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#190456 11/18/09 11:48 PM
Joined: Mar 2005
Posts: 240
Member
I ordered a Cutler Hammer 400 amp twin meter, the box had obviously been opened before I got it(since the staples weren't secured)anyway upon opening the meter base I discovered the utility side didn't have lugs for the linemen to connect to. I called my vendor and he ordered me the lugs for it(at my cost), he said they are sold separately. I have some issues with the fact that 1. I have never had to install lugs before on a meter base and find this peculiar. 2. He said the lugs came with phillip screws...how can I possibly torque these enough that there won't be any vibrations on a 400 amp bus/lug? Am I being too worrisome, because I have seen what happened on a 200 amp service that had a bolt from the main breaker(from the factory) to the bus which got glowing red because it was a turn and a half lose. Whats your guys thoughts?
Thanks,
H2o

2017 / 2014 NEC & Related Books and Study Guides
Joined: Oct 2006
Posts: 745
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In these parts, our predominant POCO actually prefers 3/8" studs with nuts for them to make their own final connections. They don't want lugs at all. They even supply meter sockets for 320A and below for residential use at no charge. They do the line and load side terminations using Hypress terminals, so all we do is leave the cable hanging there for them. With overhead services, they even furnish & install the upper part of the SEU cable on 200 amp services or smaller.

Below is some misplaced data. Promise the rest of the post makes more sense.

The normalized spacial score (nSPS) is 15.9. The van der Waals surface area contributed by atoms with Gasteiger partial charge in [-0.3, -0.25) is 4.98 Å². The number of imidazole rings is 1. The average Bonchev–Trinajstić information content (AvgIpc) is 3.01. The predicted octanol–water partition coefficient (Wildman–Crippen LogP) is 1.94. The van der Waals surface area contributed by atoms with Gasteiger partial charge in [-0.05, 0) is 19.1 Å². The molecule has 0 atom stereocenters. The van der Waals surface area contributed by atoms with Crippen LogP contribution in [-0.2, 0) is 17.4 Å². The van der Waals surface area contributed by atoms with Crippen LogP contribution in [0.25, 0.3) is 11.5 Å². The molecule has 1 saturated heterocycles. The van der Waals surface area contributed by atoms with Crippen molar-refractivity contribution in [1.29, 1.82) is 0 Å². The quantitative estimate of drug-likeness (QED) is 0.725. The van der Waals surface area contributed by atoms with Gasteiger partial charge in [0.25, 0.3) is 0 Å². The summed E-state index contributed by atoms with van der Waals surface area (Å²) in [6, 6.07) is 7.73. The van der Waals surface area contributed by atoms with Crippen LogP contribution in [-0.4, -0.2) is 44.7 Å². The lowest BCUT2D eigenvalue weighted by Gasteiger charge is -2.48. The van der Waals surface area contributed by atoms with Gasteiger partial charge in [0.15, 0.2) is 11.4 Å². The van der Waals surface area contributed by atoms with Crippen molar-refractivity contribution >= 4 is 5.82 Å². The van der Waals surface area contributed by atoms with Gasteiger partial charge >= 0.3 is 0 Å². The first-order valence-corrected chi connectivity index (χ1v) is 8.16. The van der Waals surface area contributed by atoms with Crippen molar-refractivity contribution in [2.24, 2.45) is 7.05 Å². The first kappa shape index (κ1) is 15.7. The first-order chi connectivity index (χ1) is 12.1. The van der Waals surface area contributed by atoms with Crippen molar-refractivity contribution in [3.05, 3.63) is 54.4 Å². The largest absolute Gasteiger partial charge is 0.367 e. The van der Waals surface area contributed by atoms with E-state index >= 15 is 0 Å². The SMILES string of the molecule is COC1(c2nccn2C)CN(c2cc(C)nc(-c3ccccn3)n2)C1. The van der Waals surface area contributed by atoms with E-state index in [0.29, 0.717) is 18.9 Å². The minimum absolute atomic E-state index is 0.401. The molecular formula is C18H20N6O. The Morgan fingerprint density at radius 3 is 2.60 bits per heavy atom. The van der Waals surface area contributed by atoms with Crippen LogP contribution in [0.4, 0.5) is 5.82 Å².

I must say that I've never heard of lugs rated for 400 amps that are only secured by single Phillips screws. I'd say maybe a 1/4" flat head that requires a #3 screwdriver might suffice, but I agree that the vibration issue would leave me wondering as well.


---Ed---

"But the guy at Home Depot said it would work."
EV607797 #190485 11/20/09 11:49 AM
Joined: Nov 2007
Posts: 763
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I think he probably means the large flush head Philips screws that run through a hole in the back of the lug to secure it to the bus. Those lugs usually have one or two raised ridges that overlap the bus or some other means to prevent side-to-side movement when you torque down a conductor.

KJay #190490 11/20/09 06:00 PM
Joined: Oct 2006
Posts: 745
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Exactly. The ones I've seen have two nibs on the back of the lug that line up with holes in the bus, then the jumbo flat head Phillips screw just goes through to hold the lug in place.


---Ed---

"But the guy at Home Depot said it would work."

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